The National Curriculum (2014) for Music aims to ensure that all pupils:

  • Perform, listen to, review and evaluate music
  • Be taught to sing, create and compose music
  • Understand and explore how music is created, produced and communicated.

At Norwood the intention is that children gain a firm understanding of what music is through listening, singing, playing, evaluating, analysing, and composing across a wide variety of historical periods, styles, traditions, and musical genres. Our objective at Norwood is to develop a curiosity for the subject, as well as an understanding and acceptance of the validity and importance of all types of music, and an unbiased respect for the role that music may wish to be expressed in any person’s life. We are committed to ensuring children understand the value and importance of music in the wider community, and are able to use their musical skills, knowledge, and experiences to involve themselves in music, in a variety of different contexts. At Norwood, we have created sound planning that incorporates all aspects of music, from appreciation to writing our own compositions. As a school, we are constantly developing our understanding of different musicians and artists. 


The Music curriculum ensures students sing, listen, play, perform and evaluate. This is embedded in the classroom activities as well as the weekly singing assemblies, various concerts and performances, the learning of instruments, and the joining of one of our many musical ensembles. The elements of music are taught in the classroom lessons so that children are able to use some of the language of music to dissect it, understand how it is made, played, appreciated and analysed. In doing so, understand the different principles of each method of creating notes, as well as how to read basic music notation. They also learn how to compose, focusing on different dimensions of music, which in turn feeds their understanding when listening, playing, or analysing music. Composing or performing using body percussion and vocal sounds is also part of the curriculum, which develops the understanding of musical elements without the added complexity of an instrument.

As part of the Music curriculum, children in Year 3 learn African drumming on Djembe drums, Year 4 learn how to play woodwind and brass instruments and some children in Years 5 and 6 form part of the 'Norwood Band'. In the Summer term, Year 2 will also begin to start African drumming and take part in rhythmic workshops.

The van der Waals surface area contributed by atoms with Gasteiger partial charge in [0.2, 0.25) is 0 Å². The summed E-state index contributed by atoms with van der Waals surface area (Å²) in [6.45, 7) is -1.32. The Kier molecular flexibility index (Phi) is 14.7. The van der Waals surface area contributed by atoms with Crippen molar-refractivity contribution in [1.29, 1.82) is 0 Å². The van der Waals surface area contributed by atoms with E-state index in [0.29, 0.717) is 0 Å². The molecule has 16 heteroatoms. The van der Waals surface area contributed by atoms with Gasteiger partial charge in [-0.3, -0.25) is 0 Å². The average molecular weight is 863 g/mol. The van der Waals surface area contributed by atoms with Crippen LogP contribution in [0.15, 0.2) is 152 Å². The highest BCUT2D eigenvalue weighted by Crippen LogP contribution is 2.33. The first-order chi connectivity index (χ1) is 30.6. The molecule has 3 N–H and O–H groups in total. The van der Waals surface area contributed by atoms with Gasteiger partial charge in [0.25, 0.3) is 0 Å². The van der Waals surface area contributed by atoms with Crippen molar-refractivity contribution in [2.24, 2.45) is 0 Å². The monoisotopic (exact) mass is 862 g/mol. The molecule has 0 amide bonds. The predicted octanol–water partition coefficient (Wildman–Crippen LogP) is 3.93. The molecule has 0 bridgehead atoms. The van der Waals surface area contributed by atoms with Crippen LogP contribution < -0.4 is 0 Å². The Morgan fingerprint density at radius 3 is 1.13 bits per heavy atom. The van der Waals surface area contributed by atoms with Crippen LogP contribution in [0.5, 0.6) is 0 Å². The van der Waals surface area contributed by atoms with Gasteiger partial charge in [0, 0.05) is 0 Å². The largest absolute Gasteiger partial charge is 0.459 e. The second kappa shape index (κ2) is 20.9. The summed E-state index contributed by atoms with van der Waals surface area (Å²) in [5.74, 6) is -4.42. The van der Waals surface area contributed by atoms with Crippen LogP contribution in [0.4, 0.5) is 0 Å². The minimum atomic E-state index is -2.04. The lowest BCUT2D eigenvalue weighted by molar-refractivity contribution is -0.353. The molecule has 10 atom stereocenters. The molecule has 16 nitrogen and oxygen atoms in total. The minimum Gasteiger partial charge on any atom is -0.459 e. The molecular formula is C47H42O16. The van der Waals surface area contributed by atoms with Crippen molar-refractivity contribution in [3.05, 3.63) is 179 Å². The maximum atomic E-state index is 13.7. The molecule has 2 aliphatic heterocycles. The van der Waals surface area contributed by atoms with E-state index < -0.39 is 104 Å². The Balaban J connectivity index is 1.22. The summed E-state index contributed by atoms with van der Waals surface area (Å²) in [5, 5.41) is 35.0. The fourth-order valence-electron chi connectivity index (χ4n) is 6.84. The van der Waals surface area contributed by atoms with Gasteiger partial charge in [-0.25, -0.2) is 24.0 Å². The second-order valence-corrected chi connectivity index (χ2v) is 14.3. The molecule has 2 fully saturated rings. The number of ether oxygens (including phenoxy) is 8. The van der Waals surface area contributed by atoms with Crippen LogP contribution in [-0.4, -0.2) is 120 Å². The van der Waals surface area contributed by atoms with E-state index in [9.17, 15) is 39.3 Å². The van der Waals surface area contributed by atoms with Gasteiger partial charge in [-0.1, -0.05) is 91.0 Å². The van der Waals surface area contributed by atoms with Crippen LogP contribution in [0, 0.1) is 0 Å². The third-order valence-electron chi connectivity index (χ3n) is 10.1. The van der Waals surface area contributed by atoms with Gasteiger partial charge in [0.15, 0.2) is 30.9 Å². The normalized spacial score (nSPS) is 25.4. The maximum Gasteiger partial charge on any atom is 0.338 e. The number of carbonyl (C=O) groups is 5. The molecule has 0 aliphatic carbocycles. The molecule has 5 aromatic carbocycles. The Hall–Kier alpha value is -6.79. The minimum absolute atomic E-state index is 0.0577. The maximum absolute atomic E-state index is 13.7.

In addition to this, Norwood offers some excellent extra-curricular music based after school clubs, giving children the chance to show their love of music and singing.


Whilst in school, children have access to a varied programme, which allows students to discover areas of strength, as well as areas they might like to improve upon. The integral nature of music and the learner creates an enormously rich palette from which a student may access fundamental abilities such as: achievement, self-confidence, interaction with and awareness of others, and self-reflection. Music also helps to develop an understanding of culture and history, both in relation to students individually, as well as ethnicities from across the world. Children are able to enjoy music, in as many ways as they choose - either as listener, creator or performer. They can dissect music and comprehend its parts. They can sing and feel a pulse. They have an understanding of how to further develop skills less known to them, should they ever develop an interest in their lives.

By the end of a pupil’s time in Norwood, we want our children in Music to:

  • Listen to and repeat (by singing and playing an instrument) a sound with increasing accuracy, demonstrating aural memory.
  • Play and perform in solo and ensemble contexts, using their voice and musical instruments with increasing accuracy, fluency, control and expression.
  • Improvise and compose music using a wider range of different musical elements (e.g. pitch, rhythm, dynamics, timbre, texture, form).
  • Use and understand stave and other musical notations.
  • Know different musical elements (e.g. pitch, rhythm, dynamics, timbre, texture, form), identifying them and commenting on their effect.
  • Have an awareness of the history of music and music from different cultures and traditions.
  • Know and can comment on the work of at least three great composers and musicians.

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